Irregular nouns: Fair use and libel

It would appear to be one of those irregularly-inflected nouns that I was not previously aware of.

When Paul Routledge of Landlord References quotes (word-for-word) an entire article from the Edinburgh Tenants Action Group website, he defends his doing so

“Those is the rules – if I quote you and if you don’t like it don’t write it!”

When other people quote things Paul Routledge has said, in broadcast media or on Twitter, this is (according to him) libel.

It began with an article written for EPTAG: Can You Trust Your Landlord With Your Personal Details?:

Of the three sites featured on You and Yours, Landlord Referencing is probably the least invasive one, as it keeps a list of the tenant’s previous landlords so that they can be contacted, rather than an address history. However, it’s still a little creepy, particularly as it specialises in what creator Paul Routledge calls “lifestyle referencing”, and is designed to send out notifications to members when someone who has been identified as a “problematic tenant” is moving house.

The issue here is that the definition of a “problematic tenant”, and whether their lifestyle is considered to be objectionable, can be highly subjective. What about the tenant who inconvenienced their landlord by insisting that repairs were carried out, or took them to small claims court over a deposit that had been unfairly withheld? There are some landlords who would consider that to be “problematic”, and giving them the power to harm the tenant’s reputation for years afterwards would unfairly punish an innocent person.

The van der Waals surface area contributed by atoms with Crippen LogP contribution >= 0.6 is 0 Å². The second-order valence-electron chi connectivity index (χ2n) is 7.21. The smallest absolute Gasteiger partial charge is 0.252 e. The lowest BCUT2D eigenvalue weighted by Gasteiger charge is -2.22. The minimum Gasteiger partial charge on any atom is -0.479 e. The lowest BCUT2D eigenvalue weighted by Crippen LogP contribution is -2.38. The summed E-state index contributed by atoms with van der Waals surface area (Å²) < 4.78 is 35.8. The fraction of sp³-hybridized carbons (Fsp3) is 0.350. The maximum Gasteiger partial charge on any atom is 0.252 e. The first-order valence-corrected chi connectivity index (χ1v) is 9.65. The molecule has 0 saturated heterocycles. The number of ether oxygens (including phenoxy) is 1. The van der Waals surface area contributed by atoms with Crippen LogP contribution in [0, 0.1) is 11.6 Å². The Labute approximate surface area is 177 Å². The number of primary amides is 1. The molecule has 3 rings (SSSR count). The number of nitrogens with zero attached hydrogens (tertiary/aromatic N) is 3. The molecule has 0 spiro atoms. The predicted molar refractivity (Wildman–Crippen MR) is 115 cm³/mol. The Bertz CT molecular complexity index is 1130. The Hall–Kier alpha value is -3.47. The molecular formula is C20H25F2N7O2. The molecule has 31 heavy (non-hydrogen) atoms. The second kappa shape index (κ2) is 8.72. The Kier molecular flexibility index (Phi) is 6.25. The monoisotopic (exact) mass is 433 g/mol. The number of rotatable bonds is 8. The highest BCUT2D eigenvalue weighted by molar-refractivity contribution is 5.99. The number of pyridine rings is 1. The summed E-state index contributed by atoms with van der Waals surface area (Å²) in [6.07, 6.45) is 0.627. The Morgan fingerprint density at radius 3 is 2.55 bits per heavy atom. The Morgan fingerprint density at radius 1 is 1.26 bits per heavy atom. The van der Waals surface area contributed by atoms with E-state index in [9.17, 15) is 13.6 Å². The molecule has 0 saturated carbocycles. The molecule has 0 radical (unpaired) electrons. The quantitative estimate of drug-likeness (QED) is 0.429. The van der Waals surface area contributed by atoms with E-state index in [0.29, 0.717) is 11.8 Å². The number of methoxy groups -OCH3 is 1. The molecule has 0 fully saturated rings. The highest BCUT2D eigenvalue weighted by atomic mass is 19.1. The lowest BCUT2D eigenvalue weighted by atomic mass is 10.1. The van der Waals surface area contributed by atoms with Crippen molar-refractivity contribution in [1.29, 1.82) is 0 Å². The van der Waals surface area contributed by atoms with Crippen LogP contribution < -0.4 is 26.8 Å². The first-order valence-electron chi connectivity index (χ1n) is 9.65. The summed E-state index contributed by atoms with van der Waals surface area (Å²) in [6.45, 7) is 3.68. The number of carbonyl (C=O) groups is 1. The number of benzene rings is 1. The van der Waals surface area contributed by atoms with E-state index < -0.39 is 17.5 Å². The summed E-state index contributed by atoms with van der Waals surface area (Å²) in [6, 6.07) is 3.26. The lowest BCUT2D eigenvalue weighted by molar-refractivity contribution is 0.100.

See, that’s how you do it: a fair use quote, credit the source, move on. Everyone knows this.

Paul Routledge took the entire 800-word article for his website, and when it was taken down after the author protested, put it right back up again, and told the author she was “libelling” him when she complained.

I wonder how often he’s done this before?

Follows his defense of his behaviour – and his attitude to being quoted – in Storify.

I’ve been a landlord; I’ve rented accommodation: I’ve agented a friend’s flat and we had our share of “problem tenants” and I’ve had my share of “problem landlords”. Dialogue between landlords and tenants is useful, but it’s not best accomplished by copyright infringment, publication without consent of the author, and a brutal, bullying attitude towards disagreement.

I note that insults, accusations, and threats of legal action, used to silence the assertion of a person’s legal rights is awfully reminiscent of some of the worst landlords I’ve ever heard of.

—Update, 8:33pm

By five-thirty (several hours after blocking me) Paul Routledge had very sensibly changed his use of the EPTAG article to a quote, a link back to the original, and had removed the EPTAG logo from the Landlord References website.

TextualLimits tweeted:

Folks, we have a partial success. @Paul_Rout is no longer displaying the full text of my article or the EPTAG logo on his company website

Storify story updated.

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